Axios' Amy Harder chatted with the money manager behind New York State's public pension fund, Comptroller Thomas DiNapoli, who is pushing ExxonMobil and other big companies to do more on climate change.
Driving the news: New York’s fund and Church of England’s endowment have filed a shareholder resolution aimed at getting Exxon to set aggressive emissions reductions targets.
Axios: Would you ever consider divesting your shares — about .25% of all outstanding Exxon shares — if the company doesn’t act in the way you’re calling for?
"We do that rarely and not without very significant deliberation. … Having a voice at the table, trying to press them to do the right thing, that in the short run I still think is a smarter strategy. Longer term, we’re going to keep a close eye on how Exxon behaves in response to our calls. … I’m sure they would love us to sell our shares so we wouldn’t be at the table anymore pressing them.”
Axios: What’s your reaction to Norway’s sovereign wealth fund — the largest in the world — divesting from some oil companies, those focused just on exploring and producing?
“Some people have argued, ‘Look at Norway, they’re pulling out of all of this.’ They’re not really. It’s a lot more nuanced and complex than divestment advocates recognize or are willing to admit. … You can’t lose sight of the fact that while we certainly want companies to do the right thing on climate change, at the end of the day we have to produce returns that support retirement benefits of 1.1 million New Yorkers.”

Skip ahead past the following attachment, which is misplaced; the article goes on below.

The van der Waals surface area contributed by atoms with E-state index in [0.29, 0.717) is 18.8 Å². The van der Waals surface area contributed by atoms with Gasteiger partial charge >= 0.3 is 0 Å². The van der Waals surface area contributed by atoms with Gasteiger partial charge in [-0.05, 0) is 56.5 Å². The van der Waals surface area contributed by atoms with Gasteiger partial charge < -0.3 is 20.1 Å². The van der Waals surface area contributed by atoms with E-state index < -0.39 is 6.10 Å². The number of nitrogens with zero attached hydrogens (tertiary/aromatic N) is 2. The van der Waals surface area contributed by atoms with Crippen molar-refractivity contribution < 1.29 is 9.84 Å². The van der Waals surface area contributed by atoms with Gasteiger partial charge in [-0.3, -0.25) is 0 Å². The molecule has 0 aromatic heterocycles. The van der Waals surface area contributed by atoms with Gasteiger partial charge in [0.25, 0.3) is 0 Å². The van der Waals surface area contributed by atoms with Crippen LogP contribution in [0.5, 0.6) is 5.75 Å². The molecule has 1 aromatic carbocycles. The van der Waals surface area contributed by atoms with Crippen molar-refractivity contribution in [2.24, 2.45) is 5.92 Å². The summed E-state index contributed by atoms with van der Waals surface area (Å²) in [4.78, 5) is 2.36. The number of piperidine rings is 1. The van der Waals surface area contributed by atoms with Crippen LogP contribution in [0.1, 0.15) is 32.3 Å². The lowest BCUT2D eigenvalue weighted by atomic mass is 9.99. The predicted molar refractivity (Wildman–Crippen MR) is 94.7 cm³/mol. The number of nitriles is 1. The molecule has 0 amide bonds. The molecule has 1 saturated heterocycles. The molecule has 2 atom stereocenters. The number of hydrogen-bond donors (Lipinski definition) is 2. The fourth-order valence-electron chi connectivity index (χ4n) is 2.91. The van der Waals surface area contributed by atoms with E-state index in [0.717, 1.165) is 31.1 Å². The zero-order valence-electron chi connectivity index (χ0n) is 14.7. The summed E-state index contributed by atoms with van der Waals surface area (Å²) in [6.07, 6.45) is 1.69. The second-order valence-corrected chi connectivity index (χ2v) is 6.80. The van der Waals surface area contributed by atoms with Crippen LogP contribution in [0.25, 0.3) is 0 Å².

Bloomberg columnist Matt Levine spotted a fascinating footnote, which says Aramco loses 10,000 barrels of oil per day. As in, literally.
Why it matters: It's a helpful way of envisioning Aramco's sheer production scale. Here's Levine...
"That’s 'loses' in the strictest sense: It loads them on a truck or ship or pipeline, and then when it goes to unload them they’re not there any more. They’ve evaporated or leaked or shrunk or whatever."
By the numbers: He notes it represents just 0.1% of the company's output, but adds that even that rounding error is the equivalent of 14 trains cars full of oil vanishing a day or losing a supertanker full of oil per year.
"If you had a supertanker full of oil you probably would not misplace it. Aramco just has too much oil to care," Levine writes.
Go deeper: Aramco's Big Reveal: What We Learned About the Saudi Oil Giant (Bloomberg)
"I think we may end up with a hybrid. I think some of those proceeds need to go to the technology, and the innovation and the research because the public will demand that."
Who said it: Democratic Rep. Paul Tonko, who heads a House subcommittee on energy and climate change, speaking on the Columbia Energy Exchange podcast.
Context: It's his argument for why some revenues from putting a price on carbon should be used to fund low-carbon tech development.
Why it matters: The comments are a sign of the thorny debates that await even if carbon pricing gains political traction.
Editor's note: In yesterday's Generate, the third story was updated with new details from S&P, which now says its report shows Murray Electric was in default at the time but now has a forward-looking rating of CCC+. It also corrected the use of the word "corporate failures" with "defaults."